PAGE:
Subject: I have found a CD that I think you would enjoy
Baptism Of Solitude
Genres: World Music, Jazz, Special Interest, New Age, Pop
Novelist, composer, expatriate and rebel Paul Bowles is one of the most compelling and mythologized figures in twentieth-century American culture. Remarkably gifted, Bowles entered the vibrant art and literary world of the... more »
Novelist, composer, expatriate and rebel Paul Bowles is one of the most compelling and mythologized figures in twentieth-century American culture. Remarkably gifted, Bowles entered the vibrant art and literary world of the late 1920s and early '30s as a poet and composer (studied with Aaron Copland). After he moved to Tangier Bowles began writing fiction: The Delicate Prey, The Spider's House, Let It Come Down, and The Sheltering Sky, which he wrote in 1947, and which was immediately hailed as a classic. Bill Laswell, legendary bassist and producer, went with the Metastation team to Tangier, recorded Bowles, and set his words to ambient landscapes. This collaborative effort resulted in Baptism of Solitude, which contains excerpts from his novels and poems.
Ethereal readings of some of Bowles' best...
ewomack | MN USA | 12/29/2005
(4 out of 5 stars)
"Paul Bowles recorded several readings in the last few decades of his life. Most have made the transition to CD (such as his 1978 readings of "A Hundred Camels in the Courtyard"). Unfortunately, the cumulative number of sessions remained sparse. The recordings on "Baptism of Solitude" were recorded at his home in Tangier, Morocco in 1994. Bowles reads a broad sampling of excerpts from his novels, his travel essays, his short stories, and his poetry.
Anyone who has heard Bowles' voice knows its mesmerizing and hypnotic qualities. The sonorities, whistles, and hoaryness draw the listener inexorably in. Listening to this voice recite chilling scenes from "The Delicate Prey" and "A Distant Episode" delivers both a beautiful and a horrifying experience. "Baptism of Solitude", from the collection of essays from 1957 entitled "Their Heads Are Green and Their Hands are Blue", provides a good centerpiece for this collection. Bowles reads the beginning and ending of this reflective essay on the transforming nature of the awesome silence of the desert.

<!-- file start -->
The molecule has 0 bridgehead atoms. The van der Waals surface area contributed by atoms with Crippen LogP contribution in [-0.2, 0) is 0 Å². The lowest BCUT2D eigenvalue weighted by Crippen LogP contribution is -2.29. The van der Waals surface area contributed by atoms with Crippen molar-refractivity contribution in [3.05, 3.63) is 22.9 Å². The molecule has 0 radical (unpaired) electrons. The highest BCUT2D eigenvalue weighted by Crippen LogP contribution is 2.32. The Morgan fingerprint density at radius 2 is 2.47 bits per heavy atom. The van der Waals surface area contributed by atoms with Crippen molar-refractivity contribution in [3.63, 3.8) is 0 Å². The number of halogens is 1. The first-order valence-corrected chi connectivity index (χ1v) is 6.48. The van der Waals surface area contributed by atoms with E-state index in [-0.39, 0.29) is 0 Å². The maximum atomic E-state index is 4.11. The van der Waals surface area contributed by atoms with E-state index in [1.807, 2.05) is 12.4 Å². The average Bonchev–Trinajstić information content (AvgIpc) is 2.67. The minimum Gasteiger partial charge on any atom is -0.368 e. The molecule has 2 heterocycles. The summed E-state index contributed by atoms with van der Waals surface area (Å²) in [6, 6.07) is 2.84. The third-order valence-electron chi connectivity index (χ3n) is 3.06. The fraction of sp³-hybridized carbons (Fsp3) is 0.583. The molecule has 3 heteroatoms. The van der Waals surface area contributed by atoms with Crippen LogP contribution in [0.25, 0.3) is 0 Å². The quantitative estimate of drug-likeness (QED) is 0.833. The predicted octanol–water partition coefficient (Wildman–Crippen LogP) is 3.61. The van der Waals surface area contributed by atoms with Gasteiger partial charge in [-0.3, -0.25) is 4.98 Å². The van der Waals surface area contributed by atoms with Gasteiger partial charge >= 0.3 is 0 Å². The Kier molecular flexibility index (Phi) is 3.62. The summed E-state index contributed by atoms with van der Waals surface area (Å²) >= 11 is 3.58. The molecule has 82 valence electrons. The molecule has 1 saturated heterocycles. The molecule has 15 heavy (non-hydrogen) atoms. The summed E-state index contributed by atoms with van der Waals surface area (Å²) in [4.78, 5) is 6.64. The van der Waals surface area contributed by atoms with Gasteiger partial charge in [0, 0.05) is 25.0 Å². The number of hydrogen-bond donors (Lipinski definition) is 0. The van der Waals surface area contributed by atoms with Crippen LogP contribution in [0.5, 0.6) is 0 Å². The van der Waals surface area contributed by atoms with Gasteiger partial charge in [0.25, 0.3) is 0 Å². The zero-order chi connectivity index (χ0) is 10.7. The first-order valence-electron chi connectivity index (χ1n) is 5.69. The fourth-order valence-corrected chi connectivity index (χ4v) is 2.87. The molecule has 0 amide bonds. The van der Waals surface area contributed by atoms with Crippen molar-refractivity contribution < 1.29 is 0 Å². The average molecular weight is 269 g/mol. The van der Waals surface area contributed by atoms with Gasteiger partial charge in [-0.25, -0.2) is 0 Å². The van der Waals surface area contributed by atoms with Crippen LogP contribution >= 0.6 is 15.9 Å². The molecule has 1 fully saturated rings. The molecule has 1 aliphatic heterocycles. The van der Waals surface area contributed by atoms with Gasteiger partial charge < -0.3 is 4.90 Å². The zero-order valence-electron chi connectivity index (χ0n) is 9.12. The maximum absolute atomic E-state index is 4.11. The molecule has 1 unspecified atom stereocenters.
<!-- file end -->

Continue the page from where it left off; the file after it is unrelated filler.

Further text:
Ethereal music accompanies all of the readings. Usually it enhances the words but at times it intensifies and competes with Bowles' voice. When it does, some of the nuances of his voice become obscured. But luckily these times remain few in number. Those looking for unaccompanied readings by Bowles should seek out the earlier CD "Black Star at the Point of Darkness."
Bowles made only a few recordings. And none of these were major releases so they remain somewhat difficult to find. For Bowles fans they represent a unique opportunity to hear him read his own work outloud. And for this reason alone they are invaluable."
Water from a deep well
Donald Gavron | 02/21/2003
(5 out of 5 stars)
"Well, I imagine anybody willing to track this down is already a fan of Paul Bowles so I won't talk about his writing other than to say he always had a knack for clarity. His voice here is as worn as his age would suggest but the truly beautiful thing about it is that the ambivilance he reads with ends up contrasting the content of his work! Add Bill Laswell's usual soundscapes and you get a strangely engaging and in some cases spellbinding portrait of an artist's work. It is absolutely clear, yet you are not quite sure of why. I suppose the vagueness is it's beauty. As someone who has spent lots of alone time in the Sahara, the title track is a must for anyone vaguely interested in traveling there."
Donald Gavron | Woodbridge, NJ | 12/06/2005
(5 out of 5 stars)
"Paul Bowles reads from some of his most famous and infamous works, colored by the ethereal music of avant garde/progressive composer Bill Laswell. Bowles, in a matter-of-fact, semi-fractured tone reveals the subtle terror and the sublime beauty of his work. Turn out the lights on a rainy day and listen to Bowles and Laswell spin their web of intricate existential dred and you will know what it is like to stare into the abyss. A hard to find disk but well-worth searching for."